The 3 Differences Between Genetic and Hereditary Diseases
Human genetic material is a vast information network that defines people and determines the functioning of the human body. Alterations in this material can cause the appearance of genetic and hereditary diseases, but are there differences between these terms?
The use of the words genetic and hereditary as synonyms is a very common mistake throughout the world. Many people use both words indiscriminately to describe diseases that affect the structure of a person’s DNA or to refer to congenital diseases.
Although these terms are closely related, there are small characteristics that allow us to differentiate one from the other. Distinguishing genetic diseases from hereditary ones is important, especially in the clinical field, so we’ll being you three differences between them.
What are genetic diseases?
In order to differentiate between the two types of diseases, it’s important to know what a genetic disease is. It can be defined as ‘a pathology produced by the alteration of a gene’, that is, in a segment of DNA that encodes a specific protein.
DNA contains all a person’s genetic information, although it has several levels of organization. A set of small structures called nucleotides make up the DNA strand. Various specific segments of that strand are known as genes, and the DNA condenses to form a chromosome.
All genetic diseases are produced by the modification of one or more genes of the DNA chain, being able to alter the synthesized protein. Most of these modifications occur due to a mutation, that is, the alteration in one or more nucleotides of the DNA chain.
These types of diseases are very common throughout the world, in fact, studies estimate that they affect up to 7% of the world’s population. Today, more than 10,000 genetic diseases have been described, many of which can be fatal.
What are hereditary diseases?
On the other hand, hereditary diseases are ‘pathologies that can be transmitted from one generation to another’. In other words, they’re the diseases that parents can transmit to their children through any of the different theories of inheritance.
This type of condition is caused by alterations in a person’s sex cells. It is important to note that all people have somatic cells and sex cells or gametes. All of these cells contain the same genetic information, with a few exceptions.
Somatic cells are those that make up all the structures of the body, while gametes are eggs and sperm. The latter are responsible for transmitting information to a new generation, so a mutation in these cells can generate hereditary diseases.
Multiple studies establish that the probability that an individual will suffer from some hereditary disease will depend on the genetic load of the parents and the corresponding inheritance pattern. In this sense, there may be a risk of between 25% and 100% of having offspring affected by this type of disease.
3 differences between genetic and hereditary diseases
As you can see, both types of diseases are very similar, but still shouldn’t be used synonymously. Both types of pathologies have certain differences between them, among which the following stand out:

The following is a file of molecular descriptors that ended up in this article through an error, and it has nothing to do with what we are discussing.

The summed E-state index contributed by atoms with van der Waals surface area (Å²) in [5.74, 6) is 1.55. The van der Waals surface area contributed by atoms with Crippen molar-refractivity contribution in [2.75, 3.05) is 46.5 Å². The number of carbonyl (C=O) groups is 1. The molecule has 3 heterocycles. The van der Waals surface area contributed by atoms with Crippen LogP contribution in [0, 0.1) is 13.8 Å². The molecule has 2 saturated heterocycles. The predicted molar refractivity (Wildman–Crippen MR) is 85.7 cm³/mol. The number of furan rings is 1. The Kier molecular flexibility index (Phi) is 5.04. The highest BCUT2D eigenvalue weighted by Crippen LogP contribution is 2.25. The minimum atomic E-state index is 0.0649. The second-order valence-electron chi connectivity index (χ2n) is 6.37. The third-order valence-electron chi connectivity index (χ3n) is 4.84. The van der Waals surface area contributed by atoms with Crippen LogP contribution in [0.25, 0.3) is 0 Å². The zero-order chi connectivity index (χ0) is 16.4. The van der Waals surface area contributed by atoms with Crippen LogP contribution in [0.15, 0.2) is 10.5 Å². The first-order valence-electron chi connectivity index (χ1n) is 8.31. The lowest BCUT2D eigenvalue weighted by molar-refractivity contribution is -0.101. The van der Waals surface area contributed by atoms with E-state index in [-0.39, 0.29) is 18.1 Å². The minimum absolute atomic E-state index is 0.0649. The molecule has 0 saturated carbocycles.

1. The ability to transmit the disease to their offspring
One of the main differences between genetic and hereditary diseases can be established in this section. All hereditary diseases are genetic, since they are due to an alteration in DNA and RNA, however, not all genetic pathologies are hereditary.
In this sense, there are certain alterations in the genes that can be transmitted from parents to children, such as achondroplasia or cystic fibrosis. On the other hand, there are genetic abnormalities in which the person isn’t capable of transmitting their condition to their children.
An example of a non-inheritable genetic disease is Down’s syndrome, except when it’s the product of a translocation. This is a chromosomal disease characterized by the presence of an extra chromosome 21, usually due to an error during the division of one of the gametes.
2. Cells that are affected
The DNA abnormality must be found in the parents’ sex cells in order for a disease to be inherited. In this sense, one or both gametes of the parents must be affected by the mutation in order for the disease to be transmitted, so hereditary pathologies are related to sex cells.
On the other hand, genetic diseases can affect both somatic cells and gametes. Somatic cells are more abundant in the human body, which is why most genetic conditions usually involve them.
One of the diseases caused by a somatic mutation of some type of cancer. For example, breast cancer appears by a mutation in a cell of the mammary gland, however, there’s no involvement of the maternal eggs.
3. The person suffering from the disease
In theory, genetic diseases only affect the person who is being studied, that is, the pathology affects the person that has the mutation. It’s important to take into account that the disease may or may not be transmitted to their offspring according to the points described.
The concept of hereditary disease establishes that the offspring of the person who has the alteration is the one who will suffer the consequences of the pathology. The parents may or may not suffer from the disease.
Very similar terms that shouldn’t be confused
One of the main differences between genetic and inherited diseases is the ability to pass the disease on to the next generation. A good way to summarize and highlight the main idea is to remember that all hereditary diseases are genetic, but not all genetic diseases are hereditary.
Both diseases are governed by very similar genetic bases and can appear at any time in life. The study of genes has come a long way over the years, and today it’s possible to determine the precise alteration of many diseases.